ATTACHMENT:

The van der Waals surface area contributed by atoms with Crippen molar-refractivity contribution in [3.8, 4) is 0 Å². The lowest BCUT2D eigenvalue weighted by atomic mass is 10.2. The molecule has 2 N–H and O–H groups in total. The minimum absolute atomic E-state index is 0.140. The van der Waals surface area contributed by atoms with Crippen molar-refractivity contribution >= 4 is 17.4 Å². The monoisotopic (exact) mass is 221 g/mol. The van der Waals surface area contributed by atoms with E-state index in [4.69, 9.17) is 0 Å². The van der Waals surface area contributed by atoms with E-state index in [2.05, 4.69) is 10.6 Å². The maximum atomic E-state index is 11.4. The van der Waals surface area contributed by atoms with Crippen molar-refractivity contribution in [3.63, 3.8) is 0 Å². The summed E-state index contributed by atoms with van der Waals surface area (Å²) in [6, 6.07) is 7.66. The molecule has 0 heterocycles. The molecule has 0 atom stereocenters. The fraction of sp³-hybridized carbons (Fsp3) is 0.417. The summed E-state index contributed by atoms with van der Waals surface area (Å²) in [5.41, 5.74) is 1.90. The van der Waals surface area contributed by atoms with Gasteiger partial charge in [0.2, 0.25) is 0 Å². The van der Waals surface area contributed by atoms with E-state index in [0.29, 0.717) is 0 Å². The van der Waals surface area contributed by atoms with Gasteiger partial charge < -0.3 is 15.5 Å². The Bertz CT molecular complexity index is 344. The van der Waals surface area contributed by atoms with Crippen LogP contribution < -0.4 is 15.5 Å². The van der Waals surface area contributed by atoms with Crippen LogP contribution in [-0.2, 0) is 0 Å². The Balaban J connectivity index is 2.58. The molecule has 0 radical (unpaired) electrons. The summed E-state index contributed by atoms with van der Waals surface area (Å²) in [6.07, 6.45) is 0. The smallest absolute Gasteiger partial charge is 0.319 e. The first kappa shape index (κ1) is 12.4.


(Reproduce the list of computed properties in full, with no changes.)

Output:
The van der Waals surface area contributed by atoms with Crippen molar-refractivity contribution in [3.8, 4) is 0 Å². The lowest BCUT2D eigenvalue weighted by atomic mass is 10.2. The molecule has 2 N–H and O–H groups in total. The minimum absolute atomic E-state index is 0.140. The van der Waals surface area contributed by atoms with Crippen molar-refractivity contribution >= 4 is 17.4 Å². The monoisotopic (exact) mass is 221 g/mol. The van der Waals surface area contributed by atoms with E-state index in [4.69, 9.17) is 0 Å². The van der Waals surface area contributed by atoms with E-state index in [2.05, 4.69) is 10.6 Å². The maximum atomic E-state index is 11.4. The van der Waals surface area contributed by atoms with Crippen molar-refractivity contribution in [3.63, 3.8) is 0 Å². The summed E-state index contributed by atoms with van der Waals surface area (Å²) in [6, 6.07) is 7.66. The molecule has 0 heterocycles. The molecule has 0 atom stereocenters. The fraction of sp³-hybridized carbons (Fsp3) is 0.417. The summed E-state index contributed by atoms with van der Waals surface area (Å²) in [5.41, 5.74) is 1.90. The van der Waals surface area contributed by atoms with Gasteiger partial charge in [0.2, 0.25) is 0 Å². The van der Waals surface area contributed by atoms with E-state index in [0.29, 0.717) is 0 Å². The van der Waals surface area contributed by atoms with Gasteiger partial charge < -0.3 is 15.5 Å². The Bertz CT molecular complexity index is 344. The van der Waals surface area contributed by atoms with Crippen LogP contribution < -0.4 is 15.5 Å². The van der Waals surface area contributed by atoms with Crippen LogP contribution in [-0.2, 0) is 0 Å². The Balaban J connectivity index is 2.58. The molecule has 0 radical (unpaired) electrons. The summed E-state index contributed by atoms with van der Waals surface area (Å²) in [6.07, 6.45) is 0. The smallest absolute Gasteiger partial charge is 0.319 e. The first kappa shape index (κ1) is 12.4.